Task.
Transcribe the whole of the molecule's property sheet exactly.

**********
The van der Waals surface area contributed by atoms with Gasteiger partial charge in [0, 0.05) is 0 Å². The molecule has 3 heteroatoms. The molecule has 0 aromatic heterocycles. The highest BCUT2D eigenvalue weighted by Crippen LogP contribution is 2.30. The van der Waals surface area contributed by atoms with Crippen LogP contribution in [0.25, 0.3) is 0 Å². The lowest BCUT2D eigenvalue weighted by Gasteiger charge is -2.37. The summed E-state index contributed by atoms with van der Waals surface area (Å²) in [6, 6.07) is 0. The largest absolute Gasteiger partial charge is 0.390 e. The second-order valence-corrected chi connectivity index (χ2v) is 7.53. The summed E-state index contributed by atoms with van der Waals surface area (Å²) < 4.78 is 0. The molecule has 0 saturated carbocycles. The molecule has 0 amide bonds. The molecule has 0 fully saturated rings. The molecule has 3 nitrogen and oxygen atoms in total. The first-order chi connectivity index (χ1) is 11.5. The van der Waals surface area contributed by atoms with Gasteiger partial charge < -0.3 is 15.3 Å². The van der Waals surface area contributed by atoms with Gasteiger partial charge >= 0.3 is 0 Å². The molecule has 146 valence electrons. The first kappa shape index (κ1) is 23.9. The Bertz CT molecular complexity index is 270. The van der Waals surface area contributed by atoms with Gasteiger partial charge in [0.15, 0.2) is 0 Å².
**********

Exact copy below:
The van der Waals surface area contributed by atoms with Gasteiger partial charge in [0, 0.05) is 0 Å². The molecule has 3 heteroatoms. The molecule has 0 aromatic heterocycles. The highest BCUT2D eigenvalue weighted by Crippen LogP contribution is 2.30. The van der Waals surface area contributed by atoms with Crippen LogP contribution in [0.25, 0.3) is 0 Å². The lowest BCUT2D eigenvalue weighted by Gasteiger charge is -2.37. The summed E-state index contributed by atoms with van der Waals surface area (Å²) in [6, 6.07) is 0. The largest absolute Gasteiger partial charge is 0.390 e. The second-order valence-corrected chi connectivity index (χ2v) is 7.53. The summed E-state index contributed by atoms with van der Waals surface area (Å²) < 4.78 is 0. The molecule has 0 saturated carbocycles. The molecule has 0 amide bonds. The molecule has 0 fully saturated rings. The molecule has 3 nitrogen and oxygen atoms in total. The first-order chi connectivity index (χ1) is 11.5. The van der Waals surface area contributed by atoms with Gasteiger partial charge < -0.3 is 15.3 Å². The van der Waals surface area contributed by atoms with Gasteiger partial charge >= 0.3 is 0 Å². The molecule has 146 valence electrons. The first kappa shape index (κ1) is 23.9. The Bertz CT molecular complexity index is 270. The van der Waals surface area contributed by atoms with Gasteiger partial charge in [0.15, 0.2) is 0 Å².